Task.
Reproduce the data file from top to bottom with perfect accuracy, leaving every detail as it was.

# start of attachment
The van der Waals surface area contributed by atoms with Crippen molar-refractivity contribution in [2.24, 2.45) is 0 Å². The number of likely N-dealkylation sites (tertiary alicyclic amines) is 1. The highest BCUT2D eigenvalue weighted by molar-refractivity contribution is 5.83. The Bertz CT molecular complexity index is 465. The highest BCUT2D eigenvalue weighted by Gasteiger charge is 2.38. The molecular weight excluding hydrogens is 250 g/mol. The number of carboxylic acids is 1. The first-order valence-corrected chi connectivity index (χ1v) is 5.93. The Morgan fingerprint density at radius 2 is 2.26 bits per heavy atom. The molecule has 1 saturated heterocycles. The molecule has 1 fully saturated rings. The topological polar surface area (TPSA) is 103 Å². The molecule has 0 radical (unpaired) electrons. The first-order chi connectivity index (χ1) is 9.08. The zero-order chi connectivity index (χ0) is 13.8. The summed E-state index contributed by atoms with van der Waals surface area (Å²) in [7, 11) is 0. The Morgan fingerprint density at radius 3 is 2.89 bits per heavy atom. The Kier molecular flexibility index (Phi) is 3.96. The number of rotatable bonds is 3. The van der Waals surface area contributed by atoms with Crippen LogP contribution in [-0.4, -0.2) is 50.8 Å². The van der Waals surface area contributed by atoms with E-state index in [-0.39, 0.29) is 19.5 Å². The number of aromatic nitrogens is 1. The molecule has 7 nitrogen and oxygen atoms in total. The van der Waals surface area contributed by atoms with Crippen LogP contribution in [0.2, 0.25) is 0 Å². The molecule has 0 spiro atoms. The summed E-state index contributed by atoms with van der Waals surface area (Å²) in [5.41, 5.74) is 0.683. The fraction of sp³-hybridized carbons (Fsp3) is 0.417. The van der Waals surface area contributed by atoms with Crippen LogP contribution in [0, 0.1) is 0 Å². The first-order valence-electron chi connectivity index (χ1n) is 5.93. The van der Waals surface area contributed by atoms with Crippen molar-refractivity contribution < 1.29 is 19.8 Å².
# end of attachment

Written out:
The van der Waals surface area contributed by atoms with Crippen molar-refractivity contribution in [2.24, 2.45) is 0 Å². The number of likely N-dealkylation sites (tertiary alicyclic amines) is 1. The highest BCUT2D eigenvalue weighted by molar-refractivity contribution is 5.83. The Bertz CT molecular complexity index is 465. The highest BCUT2D eigenvalue weighted by Gasteiger charge is 2.38. The molecular weight excluding hydrogens is 250 g/mol. The number of carboxylic acids is 1. The first-order valence-corrected chi connectivity index (χ1v) is 5.93. The Morgan fingerprint density at radius 2 is 2.26 bits per heavy atom. The molecule has 1 saturated heterocycles. The molecule has 1 fully saturated rings. The topological polar surface area (TPSA) is 103 Å². The molecule has 0 radical (unpaired) electrons. The first-order chi connectivity index (χ1) is 9.08. The zero-order chi connectivity index (χ0) is 13.8. The summed E-state index contributed by atoms with van der Waals surface area (Å²) in [7, 11) is 0. The Morgan fingerprint density at radius 3 is 2.89 bits per heavy atom. The Kier molecular flexibility index (Phi) is 3.96. The number of rotatable bonds is 3. The van der Waals surface area contributed by atoms with Crippen LogP contribution in [-0.4, -0.2) is 50.8 Å². The van der Waals surface area contributed by atoms with E-state index in [-0.39, 0.29) is 19.5 Å². The number of aromatic nitrogens is 1. The molecule has 7 nitrogen and oxygen atoms in total. The van der Waals surface area contributed by atoms with Crippen LogP contribution in [0.2, 0.25) is 0 Å². The molecule has 0 spiro atoms. The summed E-state index contributed by atoms with van der Waals surface area (Å²) in [5.41, 5.74) is 0.683. The fraction of sp³-hybridized carbons (Fsp3) is 0.417. The van der Waals surface area contributed by atoms with Crippen LogP contribution in [0, 0.1) is 0 Å². The first-order valence-electron chi connectivity index (χ1n) is 5.93. The van der Waals surface area contributed by atoms with Crippen molar-refractivity contribution < 1.29 is 19.8 Å².